Aydın Sayılı

Professor of the History of Science, Ankara University

Keywords: Turkish Contributions to Islam, Scientific Work in Islam, History of Science, History of Islam

Abstract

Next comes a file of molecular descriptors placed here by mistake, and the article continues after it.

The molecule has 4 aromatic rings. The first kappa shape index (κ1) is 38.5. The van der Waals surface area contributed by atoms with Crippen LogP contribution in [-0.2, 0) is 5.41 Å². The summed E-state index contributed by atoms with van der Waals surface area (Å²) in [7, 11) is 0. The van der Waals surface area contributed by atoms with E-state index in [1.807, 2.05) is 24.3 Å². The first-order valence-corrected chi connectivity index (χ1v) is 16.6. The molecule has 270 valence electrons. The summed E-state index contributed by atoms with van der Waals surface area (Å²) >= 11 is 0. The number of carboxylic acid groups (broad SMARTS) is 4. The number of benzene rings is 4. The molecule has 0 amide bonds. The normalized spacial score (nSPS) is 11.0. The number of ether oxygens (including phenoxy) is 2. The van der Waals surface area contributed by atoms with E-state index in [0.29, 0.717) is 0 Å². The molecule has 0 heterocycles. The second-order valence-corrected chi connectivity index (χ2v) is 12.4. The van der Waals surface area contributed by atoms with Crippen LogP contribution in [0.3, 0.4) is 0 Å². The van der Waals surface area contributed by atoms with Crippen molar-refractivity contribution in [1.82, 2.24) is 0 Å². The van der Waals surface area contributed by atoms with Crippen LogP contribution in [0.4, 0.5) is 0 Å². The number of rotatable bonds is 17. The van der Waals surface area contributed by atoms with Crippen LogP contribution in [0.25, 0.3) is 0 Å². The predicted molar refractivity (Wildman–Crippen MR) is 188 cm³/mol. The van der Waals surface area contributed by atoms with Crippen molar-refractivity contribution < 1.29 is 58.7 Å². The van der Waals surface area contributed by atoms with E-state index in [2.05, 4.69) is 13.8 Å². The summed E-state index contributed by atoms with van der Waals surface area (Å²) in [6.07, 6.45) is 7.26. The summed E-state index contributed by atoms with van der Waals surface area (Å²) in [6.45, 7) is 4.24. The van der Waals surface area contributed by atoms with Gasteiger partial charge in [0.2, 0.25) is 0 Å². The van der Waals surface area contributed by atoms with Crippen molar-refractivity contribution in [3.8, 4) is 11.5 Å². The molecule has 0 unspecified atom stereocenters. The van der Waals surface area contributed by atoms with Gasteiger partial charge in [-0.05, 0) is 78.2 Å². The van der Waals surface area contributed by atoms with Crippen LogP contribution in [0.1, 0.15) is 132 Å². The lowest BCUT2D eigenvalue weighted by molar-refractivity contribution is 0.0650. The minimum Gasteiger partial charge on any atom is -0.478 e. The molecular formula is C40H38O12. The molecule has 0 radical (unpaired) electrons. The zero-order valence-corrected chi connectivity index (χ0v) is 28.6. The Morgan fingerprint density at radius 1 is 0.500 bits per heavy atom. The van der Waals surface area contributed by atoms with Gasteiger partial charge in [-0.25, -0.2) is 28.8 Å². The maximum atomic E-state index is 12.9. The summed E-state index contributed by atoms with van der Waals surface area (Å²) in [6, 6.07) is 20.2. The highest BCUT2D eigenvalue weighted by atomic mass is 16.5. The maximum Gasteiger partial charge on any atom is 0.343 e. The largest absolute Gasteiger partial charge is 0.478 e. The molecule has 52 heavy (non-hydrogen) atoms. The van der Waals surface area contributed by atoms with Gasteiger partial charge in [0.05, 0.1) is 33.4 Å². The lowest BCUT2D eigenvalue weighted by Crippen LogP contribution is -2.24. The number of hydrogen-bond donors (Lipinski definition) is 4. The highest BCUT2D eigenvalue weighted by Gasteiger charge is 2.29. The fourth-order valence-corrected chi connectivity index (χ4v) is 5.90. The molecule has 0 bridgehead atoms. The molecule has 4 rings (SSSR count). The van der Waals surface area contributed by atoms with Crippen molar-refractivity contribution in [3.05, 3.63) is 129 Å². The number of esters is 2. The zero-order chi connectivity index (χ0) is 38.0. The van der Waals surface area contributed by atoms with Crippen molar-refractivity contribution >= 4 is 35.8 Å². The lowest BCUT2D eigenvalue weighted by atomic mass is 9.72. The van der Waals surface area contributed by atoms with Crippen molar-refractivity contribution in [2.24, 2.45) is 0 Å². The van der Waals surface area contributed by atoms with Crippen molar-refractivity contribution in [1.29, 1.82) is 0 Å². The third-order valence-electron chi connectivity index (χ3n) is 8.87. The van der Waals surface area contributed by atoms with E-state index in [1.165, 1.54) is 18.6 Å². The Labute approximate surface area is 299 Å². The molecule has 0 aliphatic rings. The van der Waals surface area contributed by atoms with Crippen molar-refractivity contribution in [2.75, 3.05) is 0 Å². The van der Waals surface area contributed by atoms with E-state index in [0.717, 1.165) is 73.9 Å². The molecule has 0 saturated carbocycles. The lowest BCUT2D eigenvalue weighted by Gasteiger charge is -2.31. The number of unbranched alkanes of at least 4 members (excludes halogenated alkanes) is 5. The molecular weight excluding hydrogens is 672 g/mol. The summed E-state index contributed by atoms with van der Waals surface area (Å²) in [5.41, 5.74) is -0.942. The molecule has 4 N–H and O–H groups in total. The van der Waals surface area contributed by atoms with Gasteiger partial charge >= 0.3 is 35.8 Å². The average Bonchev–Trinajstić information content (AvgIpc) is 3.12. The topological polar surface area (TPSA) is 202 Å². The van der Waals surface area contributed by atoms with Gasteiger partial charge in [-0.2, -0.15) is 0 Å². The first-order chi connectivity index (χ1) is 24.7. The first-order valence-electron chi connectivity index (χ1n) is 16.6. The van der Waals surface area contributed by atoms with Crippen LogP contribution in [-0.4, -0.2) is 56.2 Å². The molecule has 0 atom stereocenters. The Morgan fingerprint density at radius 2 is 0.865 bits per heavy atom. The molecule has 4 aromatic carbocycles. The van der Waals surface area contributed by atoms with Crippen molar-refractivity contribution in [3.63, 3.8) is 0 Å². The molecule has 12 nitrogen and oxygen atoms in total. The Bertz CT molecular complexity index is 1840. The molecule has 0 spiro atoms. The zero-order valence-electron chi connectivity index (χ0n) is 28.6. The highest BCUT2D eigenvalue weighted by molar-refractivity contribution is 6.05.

Mesopotamia and Egypt are the cradles of our present-day civilization. The origins of our science can be traced back to these two civilizations of four or even five thousand years ago. The Greeks inherited the science of these countries, appropriated it eagerly. They also endowed it with greater power of articulation and imparted fresh momentum to scientific work. In their hands scientific knowledge was not only considerably enriched, but it also gained substantially in refinement and theoretical stature. But with the advent of Christianity a period of stagnation gradually set in, and the era called the Dark Ages with all its superstitions and dearth of wellfounded scientific enlightenment began to weigh heavily upon the old classical Mediterranean world and the Near East. The situation changed with the advent of Islam. The history of Islam starts with the Hijra in 622 A. D. In that year Muhammed transferred the scene of his activities from the city of Mekka to Medina. The Prophet died ten years later, but before 650 the Arabs had managed to conquer Syria, Egypt, Mesopotamia, and Persia, and in these rapid conquests religious faith had served remarkably as a motive power for building a gigantic empire.